Back Discovered the mechanism that prevents adult insects from molting

Discovered the mechanism that prevents adult insects from molting

A research team from the IBE has discovered the mechanism that makes insects stop molting once they finish metamorphosis. The study identifies the mechanism that triggers the destruction of the prothoracic gland, responsible for molting, when the insects reach adulthood. Published in the journal Development, the research could be used to study to what extent a previously determined cellular program, such as metamorphosis, is reversible.



One of the characteristics of insects is that they have a rigid exoskeleton, which protects them from predators and possible environmental aggressions. The problem is that this rigid exoskeleton prevents them from growing. However, insects have solved this problem by means of periodic molting of the exoskeleton, so that each molt increases its size.

Another important feature of insects is metamorphosis, by which a juvenile form, a nymph or a pupa, transforms into an adult, and completes the formation of functional wings and a reproductive system. The wings usually have a shape of a very fragile membranous sheet, so it would be mechanically very difficult to experience molting. To avoid this problem, insects simply stop molting once they reach the adult, winged state.

How have they done it? In a very radical way: once the insect reaches adulthood, the gland that produces the hormone that triggers molting (called the prothoracic gland) self-destructs. As for the mechanisms that determine self-destruction, until now it was believed that the decisive element was a transcription factor called FTZ-F1.

Now, a study conducted at the Institute of Evolutionary Biology (IBE), a joint center of CSIC and Universitat Pompeu Fabra, by Xavier Bellés and Orathai Kamsoi on the German cockroach, Blattella germanica has revealed that FTZ-F1determines the production of another factor, called E93, which is what really triggers the destruction of the gland by a process of programmed cell death.


FTZ-F1 : a single precursor behind the adult stage of insects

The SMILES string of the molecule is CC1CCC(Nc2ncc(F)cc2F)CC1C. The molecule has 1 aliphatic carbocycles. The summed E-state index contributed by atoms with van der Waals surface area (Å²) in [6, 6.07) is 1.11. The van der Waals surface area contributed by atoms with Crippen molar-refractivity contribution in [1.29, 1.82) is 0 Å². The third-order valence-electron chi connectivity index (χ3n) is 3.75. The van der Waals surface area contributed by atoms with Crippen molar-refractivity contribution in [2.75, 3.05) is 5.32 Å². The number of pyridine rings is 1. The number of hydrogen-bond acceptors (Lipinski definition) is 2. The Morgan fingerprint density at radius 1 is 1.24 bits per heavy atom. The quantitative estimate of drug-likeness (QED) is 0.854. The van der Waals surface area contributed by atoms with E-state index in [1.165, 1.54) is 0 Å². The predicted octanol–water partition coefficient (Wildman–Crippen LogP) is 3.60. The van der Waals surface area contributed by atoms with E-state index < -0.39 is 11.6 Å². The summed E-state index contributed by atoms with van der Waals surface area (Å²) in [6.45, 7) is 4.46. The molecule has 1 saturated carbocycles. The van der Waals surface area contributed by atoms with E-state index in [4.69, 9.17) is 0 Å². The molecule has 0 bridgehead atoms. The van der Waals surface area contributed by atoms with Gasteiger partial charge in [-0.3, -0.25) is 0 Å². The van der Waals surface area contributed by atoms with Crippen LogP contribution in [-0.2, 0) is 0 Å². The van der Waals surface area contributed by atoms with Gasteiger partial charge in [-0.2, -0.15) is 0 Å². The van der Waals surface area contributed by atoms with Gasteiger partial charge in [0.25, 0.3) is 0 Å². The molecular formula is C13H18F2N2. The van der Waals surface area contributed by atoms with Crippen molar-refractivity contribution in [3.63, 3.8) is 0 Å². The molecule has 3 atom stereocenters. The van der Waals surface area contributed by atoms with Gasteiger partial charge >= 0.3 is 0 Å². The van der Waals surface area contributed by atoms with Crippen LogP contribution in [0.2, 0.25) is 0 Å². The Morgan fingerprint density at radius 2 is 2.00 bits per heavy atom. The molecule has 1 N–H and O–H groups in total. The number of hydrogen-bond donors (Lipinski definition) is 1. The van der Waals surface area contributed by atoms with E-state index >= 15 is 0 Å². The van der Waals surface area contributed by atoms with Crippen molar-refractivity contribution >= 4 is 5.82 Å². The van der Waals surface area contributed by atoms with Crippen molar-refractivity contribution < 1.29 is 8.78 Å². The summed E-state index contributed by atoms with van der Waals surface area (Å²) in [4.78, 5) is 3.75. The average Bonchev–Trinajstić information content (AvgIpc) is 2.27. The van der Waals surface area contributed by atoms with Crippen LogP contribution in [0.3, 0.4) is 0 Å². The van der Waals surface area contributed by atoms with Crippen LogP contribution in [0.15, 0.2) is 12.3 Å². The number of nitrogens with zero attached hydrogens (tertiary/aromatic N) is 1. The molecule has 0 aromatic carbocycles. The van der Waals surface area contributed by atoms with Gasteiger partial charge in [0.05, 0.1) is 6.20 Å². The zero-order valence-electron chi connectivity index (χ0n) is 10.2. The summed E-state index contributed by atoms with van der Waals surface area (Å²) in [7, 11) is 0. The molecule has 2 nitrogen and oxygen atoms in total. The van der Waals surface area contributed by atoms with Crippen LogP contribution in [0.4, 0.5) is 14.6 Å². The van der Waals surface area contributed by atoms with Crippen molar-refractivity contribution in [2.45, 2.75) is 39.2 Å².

In essence, the experiment to prove this was to reduce the production of FTZ-F1 at the end of the last nymphal stage, and to check that the insect did not produce E93 in the prothoracic gland, and that the gland did not self-destruct when the insect molted to adulthood. At the same time, by directly reducing E93 production under the same conditions, the same effects were observed: adult molt but keeping the prothoracic gland intact.

It is worth noting that these adults that retain the prothoracic gland are able to molt again, although they cannot completely detach from the old exoskeleton. The fact that it is possible to provoke the formation of an adult (with wings, therefore) able to molt again can serve as a model of wing molting to study the mayflies, the only insects that are able to molt again when they have acquired functional wings. It can also be used to study the mechanisms by which a predetermined cell program, such as metamorphosis, can be artificially reverted.

The results obtained also have an evolutionary significance, as they fit into a recently proposed theory on the origin of insect metamorphosis by one of the authors of the present work, Xavier Bellés, responsible of this study and Principal Investigator at evolución de la metamorfosis de los insectos lab (Belles, X. 2020. Insect metamorphosis. Academic Press, London). "To invent metamorphosis, two things are needed: one to form a functional wing as the insect becomes an adult, the other to destroy the prothoracic gland at the same time, so that it will not be able to molt further. Until now it was known that E93 plays a very important role in the formation of the adult wing. The discovery that E93 also plays an important role in the destruction of the prothoracic gland provides robust support for the aforementioned theory on the origin of metamorphosis", concludes Bellés.

Reference article: Kamsoi, O., i Belles, X. 2020. E93-depleted adult insects preserve the prothoracic gland and molt again. Development. Oct 19: dev.190066. doi: 10.1242/dev.190066.



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